Sunday, 3 November 2013

Star Trek #3

Next Generation Favourite Episodes - Season Three

The great and highly-anticipated return of Star Trek to the small screen resulted in a tentative first season, a decent (and better) second season, but it was in this third season that the show really found its feet. The sexiest redhead in Starfleet returned to the Enterprise's sickbay for one thing, which means everything is now present and correct as far as the crew is concerned, but the episodes reached a greater consistency in quality too.

The selection this time around includes the usual spatial anomalies, questionable alien policies, a powerful and scary race of whom nothing is ever seen again, as well as the increasingly common sight of Klingon and Romulan ships. The crew get their fair share of action too - Captain Picard scores, Data gets stolen, and Counsellor Troi even gets her kit off (although sadly so does her irritating mother)! It's a great and varied season then, and the best one yet. Here are my favourites:

Who Watches The Watchers (Episode 4)

This splendidly-named episode sees the Enterprise arrive at a Federation planet to resupply an observation outpost which is being used to monitor a proto-Vulcan culture around a Bronze Age level of development. However, the outpost also needs to be repaired as the hologram used to conceal its location has malfunctioned. This leads to a native spotting the outpost, falling in shock, and being taken to the ship to be treated only to deliriously spot Captain Picard. The doctor then wipes his memory and sends him back, but... he remembers it all anyway and starts a religious movement among his people of which Picard is God! As a concept it's been done before but it's still great fun watching the captain desperately trying to prove, first to the patient, then to his people's leader, that he's just some guy. It's an interesting one as well though - any primitive society would be in awe of a more advanced one. The question is: who would enjoy it?!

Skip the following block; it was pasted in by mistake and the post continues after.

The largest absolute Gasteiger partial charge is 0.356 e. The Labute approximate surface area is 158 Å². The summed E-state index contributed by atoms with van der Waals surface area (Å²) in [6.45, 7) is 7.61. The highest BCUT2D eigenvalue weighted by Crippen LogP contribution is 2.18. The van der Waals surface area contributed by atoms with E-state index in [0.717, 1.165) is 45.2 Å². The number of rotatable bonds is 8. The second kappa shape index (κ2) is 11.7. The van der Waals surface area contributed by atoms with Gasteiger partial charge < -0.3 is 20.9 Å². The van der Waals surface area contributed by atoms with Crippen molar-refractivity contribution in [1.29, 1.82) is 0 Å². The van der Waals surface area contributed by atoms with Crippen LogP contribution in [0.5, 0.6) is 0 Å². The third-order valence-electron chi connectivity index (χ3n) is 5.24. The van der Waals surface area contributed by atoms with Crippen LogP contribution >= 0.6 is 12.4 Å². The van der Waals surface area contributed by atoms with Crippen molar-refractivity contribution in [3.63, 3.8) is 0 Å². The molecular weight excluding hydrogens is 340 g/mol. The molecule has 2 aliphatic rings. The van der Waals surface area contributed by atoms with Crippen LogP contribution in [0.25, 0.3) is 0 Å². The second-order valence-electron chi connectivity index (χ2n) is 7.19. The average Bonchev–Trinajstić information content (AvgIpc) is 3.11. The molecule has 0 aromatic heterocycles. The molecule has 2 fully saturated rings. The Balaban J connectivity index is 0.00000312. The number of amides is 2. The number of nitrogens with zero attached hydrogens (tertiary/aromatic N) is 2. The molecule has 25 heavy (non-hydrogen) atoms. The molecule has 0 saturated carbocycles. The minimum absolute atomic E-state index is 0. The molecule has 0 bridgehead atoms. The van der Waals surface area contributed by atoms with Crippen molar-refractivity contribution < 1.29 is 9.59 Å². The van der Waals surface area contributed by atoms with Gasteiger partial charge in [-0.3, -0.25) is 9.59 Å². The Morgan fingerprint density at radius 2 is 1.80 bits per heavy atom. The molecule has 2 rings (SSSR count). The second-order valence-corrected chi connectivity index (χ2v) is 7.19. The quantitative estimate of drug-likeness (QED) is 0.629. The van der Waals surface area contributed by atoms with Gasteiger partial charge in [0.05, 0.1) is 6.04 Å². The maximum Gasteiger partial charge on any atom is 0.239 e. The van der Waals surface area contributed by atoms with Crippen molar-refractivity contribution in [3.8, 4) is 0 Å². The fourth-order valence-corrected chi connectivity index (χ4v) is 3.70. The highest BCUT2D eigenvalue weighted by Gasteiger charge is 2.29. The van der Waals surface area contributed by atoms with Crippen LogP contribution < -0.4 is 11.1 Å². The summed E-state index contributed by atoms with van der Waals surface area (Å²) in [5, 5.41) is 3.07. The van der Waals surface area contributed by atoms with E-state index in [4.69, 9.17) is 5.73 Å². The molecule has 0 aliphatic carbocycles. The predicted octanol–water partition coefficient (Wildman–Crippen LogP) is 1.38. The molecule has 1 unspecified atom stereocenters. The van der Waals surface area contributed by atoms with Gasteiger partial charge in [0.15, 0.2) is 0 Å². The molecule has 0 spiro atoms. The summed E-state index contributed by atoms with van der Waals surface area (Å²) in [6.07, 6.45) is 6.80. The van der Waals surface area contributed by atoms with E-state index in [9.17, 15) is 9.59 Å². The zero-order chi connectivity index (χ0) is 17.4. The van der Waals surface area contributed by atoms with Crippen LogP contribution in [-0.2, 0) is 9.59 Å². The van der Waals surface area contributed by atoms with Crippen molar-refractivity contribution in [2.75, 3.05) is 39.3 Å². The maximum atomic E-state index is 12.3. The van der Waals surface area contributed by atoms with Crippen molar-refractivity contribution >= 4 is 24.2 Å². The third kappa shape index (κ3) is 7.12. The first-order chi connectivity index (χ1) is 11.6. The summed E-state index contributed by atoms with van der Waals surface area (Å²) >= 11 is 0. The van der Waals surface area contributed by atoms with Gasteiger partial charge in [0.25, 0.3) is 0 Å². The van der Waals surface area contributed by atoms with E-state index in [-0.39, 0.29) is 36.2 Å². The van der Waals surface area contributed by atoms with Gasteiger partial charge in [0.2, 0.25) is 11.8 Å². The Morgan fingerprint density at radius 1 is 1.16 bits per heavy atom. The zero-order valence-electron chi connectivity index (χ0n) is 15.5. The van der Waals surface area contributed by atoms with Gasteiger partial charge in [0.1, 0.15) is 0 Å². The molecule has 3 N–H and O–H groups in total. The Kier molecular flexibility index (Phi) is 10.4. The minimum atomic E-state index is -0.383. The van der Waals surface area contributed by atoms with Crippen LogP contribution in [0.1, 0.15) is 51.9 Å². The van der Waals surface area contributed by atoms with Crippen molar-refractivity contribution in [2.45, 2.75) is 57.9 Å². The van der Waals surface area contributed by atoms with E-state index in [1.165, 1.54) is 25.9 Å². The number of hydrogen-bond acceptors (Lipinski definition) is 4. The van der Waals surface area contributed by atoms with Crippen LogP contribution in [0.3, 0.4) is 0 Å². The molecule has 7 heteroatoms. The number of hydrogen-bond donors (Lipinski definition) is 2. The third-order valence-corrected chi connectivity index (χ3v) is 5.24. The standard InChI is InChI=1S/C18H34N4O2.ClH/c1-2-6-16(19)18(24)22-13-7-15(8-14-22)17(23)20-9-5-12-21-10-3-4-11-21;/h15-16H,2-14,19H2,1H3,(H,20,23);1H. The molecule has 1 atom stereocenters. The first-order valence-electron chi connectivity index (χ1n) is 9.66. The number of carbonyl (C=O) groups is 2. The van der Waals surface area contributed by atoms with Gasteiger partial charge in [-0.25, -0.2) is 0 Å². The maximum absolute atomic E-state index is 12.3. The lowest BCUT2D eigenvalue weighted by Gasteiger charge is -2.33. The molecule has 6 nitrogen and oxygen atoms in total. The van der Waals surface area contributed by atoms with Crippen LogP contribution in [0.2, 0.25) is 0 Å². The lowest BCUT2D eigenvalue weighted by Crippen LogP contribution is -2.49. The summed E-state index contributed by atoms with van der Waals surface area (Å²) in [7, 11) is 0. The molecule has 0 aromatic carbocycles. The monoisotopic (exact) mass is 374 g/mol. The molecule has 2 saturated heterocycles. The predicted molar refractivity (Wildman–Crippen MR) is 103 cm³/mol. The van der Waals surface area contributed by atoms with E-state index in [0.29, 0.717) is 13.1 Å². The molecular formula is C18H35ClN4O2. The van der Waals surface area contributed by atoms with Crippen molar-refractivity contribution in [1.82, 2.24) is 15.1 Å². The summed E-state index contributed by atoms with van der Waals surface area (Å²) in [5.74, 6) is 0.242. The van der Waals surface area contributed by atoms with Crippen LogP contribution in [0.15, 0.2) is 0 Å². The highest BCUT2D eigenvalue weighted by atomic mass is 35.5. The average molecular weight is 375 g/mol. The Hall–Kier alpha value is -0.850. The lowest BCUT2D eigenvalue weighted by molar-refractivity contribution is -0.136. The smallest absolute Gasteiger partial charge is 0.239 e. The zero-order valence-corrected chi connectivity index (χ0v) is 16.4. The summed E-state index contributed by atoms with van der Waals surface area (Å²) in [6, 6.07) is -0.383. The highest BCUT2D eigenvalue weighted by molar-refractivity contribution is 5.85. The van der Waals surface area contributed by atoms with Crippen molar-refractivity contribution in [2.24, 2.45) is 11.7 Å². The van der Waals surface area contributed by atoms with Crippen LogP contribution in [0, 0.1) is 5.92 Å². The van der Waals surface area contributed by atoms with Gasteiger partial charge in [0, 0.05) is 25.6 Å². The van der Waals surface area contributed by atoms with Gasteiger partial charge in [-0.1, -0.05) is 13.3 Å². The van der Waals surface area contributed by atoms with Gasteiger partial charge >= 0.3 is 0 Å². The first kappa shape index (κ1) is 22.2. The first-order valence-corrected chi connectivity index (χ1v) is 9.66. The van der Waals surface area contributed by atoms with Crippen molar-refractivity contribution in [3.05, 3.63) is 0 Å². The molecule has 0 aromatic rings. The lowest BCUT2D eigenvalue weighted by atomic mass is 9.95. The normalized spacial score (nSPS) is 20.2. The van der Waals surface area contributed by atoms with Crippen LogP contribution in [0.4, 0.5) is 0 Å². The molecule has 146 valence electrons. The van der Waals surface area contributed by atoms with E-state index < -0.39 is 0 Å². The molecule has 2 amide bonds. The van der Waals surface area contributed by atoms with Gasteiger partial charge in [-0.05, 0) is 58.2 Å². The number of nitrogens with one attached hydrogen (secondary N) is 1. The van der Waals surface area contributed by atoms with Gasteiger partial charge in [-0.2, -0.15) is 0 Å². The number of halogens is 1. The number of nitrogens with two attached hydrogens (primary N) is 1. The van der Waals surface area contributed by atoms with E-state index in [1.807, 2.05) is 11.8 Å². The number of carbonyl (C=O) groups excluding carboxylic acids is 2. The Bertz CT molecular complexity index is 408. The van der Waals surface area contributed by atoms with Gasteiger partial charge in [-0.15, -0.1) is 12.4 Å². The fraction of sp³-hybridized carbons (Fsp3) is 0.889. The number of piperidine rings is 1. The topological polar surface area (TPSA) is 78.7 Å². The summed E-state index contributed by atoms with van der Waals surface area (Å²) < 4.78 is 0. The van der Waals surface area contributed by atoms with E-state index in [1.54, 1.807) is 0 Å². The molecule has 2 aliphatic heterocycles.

The Defector (Episode 10)

The first Romulan episode of the season was the seventh, a decent Enemy Mine-inspired affair, but I prefer this one in which the Enterprise encounters a Romulan shuttle fleeing from a pursuing Warbird across the Neutral Zone. Aboard is an apparent defector who's come to warn the Federation that the Empire is putting the finishing touches to a huge base on the edge of the Neutral Zone from which they will then launch an invasion. Eeek! The defector - a lowly logistics clerk named Setal, supposedly - is looked upon with suspicion but his claims are investigated anyway, and there appears to be some truth to them, and that's before Setal reveals himself to actually by Admiral Jarok, a high-ranking and previously un-Federation-friendly officer. Unsurprisingly there are no sub-plots involved here with the Romulan(s) taking centre stage as Picard battles with him to release more detailed information regarding the supposed invasion. Could they really be about to invade or is it another elaborate Romulan ruse? You do find out but not until the very end of the twisty episode.

Yesterday's Enterprise (Episode 15)